4. Go for a walk. Even if it is only in circles around your deck. (Useless fact – 115 laps around my deck equals a mile…Make sure to switch direction every so often.)
  5. Get sunshine on you. Vitamin D can help you feel better.
  6. Don’t worry about the smaller stuff. Your kid wants to take his lunch box and cold pack to school so his water bottle at snack time is cold? Say, Yes, and move on.
  7. Listen to the Bible audio version style, since you are up at 4:30 a.m. anyway. (Amazon has mp3 versions you can play on an app or your computer. Some are free if you have a Prime account.)
  8. Read a book, unless it makes you dizzy, then go back to #7.
  9. Go to bed early. ¬†My body has been waking up at 4:30 a.m., no matter the time I go to bed. ¬†However, being tired makes me feel even worse the next day …. so, 8:30 p.m. bedtime it is.
  10. If you do happen to wake up at say 3 a.m. or 4 a.m. or any other o-dark-thirty time and your stomach won’t stop turning so you can sleep … drink a cup of water. ¬†Maybe even take an antacid chew-able. ¬†Water can do a lot to help our bodies heal themselves.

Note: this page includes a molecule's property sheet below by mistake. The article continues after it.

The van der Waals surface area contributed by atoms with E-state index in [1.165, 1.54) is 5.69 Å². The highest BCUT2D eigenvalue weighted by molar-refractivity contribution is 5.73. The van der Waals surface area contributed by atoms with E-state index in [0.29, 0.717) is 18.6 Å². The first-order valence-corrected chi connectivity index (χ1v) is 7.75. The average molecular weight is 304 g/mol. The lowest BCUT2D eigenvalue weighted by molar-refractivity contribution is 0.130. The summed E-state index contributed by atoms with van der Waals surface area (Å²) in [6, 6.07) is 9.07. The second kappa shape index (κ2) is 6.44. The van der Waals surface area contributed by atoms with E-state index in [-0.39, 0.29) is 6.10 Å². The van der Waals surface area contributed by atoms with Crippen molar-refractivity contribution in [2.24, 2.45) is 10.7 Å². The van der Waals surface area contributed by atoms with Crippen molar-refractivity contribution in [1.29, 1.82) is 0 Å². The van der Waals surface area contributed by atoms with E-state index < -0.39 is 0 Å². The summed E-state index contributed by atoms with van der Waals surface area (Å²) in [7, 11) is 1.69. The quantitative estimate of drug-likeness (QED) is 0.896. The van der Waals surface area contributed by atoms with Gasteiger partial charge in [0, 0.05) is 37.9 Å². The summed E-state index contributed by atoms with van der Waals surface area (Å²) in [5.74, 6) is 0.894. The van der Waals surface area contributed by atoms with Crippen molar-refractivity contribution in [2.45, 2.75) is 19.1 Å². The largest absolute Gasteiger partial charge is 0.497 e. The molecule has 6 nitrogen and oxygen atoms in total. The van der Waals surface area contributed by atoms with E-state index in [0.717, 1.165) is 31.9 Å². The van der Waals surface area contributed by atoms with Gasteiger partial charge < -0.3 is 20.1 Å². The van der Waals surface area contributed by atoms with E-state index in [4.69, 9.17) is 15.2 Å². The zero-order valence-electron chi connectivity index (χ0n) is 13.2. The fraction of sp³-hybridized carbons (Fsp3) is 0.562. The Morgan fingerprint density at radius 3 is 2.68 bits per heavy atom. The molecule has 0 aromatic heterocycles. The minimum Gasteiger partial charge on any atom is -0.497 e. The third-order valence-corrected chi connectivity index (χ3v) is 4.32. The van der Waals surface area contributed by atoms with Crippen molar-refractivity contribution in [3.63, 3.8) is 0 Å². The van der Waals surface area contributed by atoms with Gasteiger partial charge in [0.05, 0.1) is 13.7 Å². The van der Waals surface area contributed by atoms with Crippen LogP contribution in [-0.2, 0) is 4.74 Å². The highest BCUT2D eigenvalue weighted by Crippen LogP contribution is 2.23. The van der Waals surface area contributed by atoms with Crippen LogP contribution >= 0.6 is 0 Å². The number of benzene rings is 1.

11. Distract yourself. ¬†After a few days of whining internally, I found that getting out of the house and talking about something completely different really helped. ¬†Don’t push it too much, but start focusing on other completely unrelated items for a time.

My husband thinks I am too complicated, having these ‘rules’ in place. ¬†He prefers to spend several hours at the gym. ¬†Normally I would agree. ¬†However, that is not always possible and I needed to find things to help while still being at home, schooling,¬†parenting, and¬†trying to¬†keep the house running.

What he did do to help was take a kid or two out for activities, even when I did not feel like going. ¬†“Walking around in 88¬†degree weather while looking at art? You go right ahead; I will stay home and play a board game.”

He also gave me grace when I did not have the energy to do the dishes at the end of the day. ¬†Our dishwasher is broken and I had been doing them by hand. ¬†Not a big deal, but when you feel like you might fall asleep in the middle of washing a cup … the dishes can wait till the next day.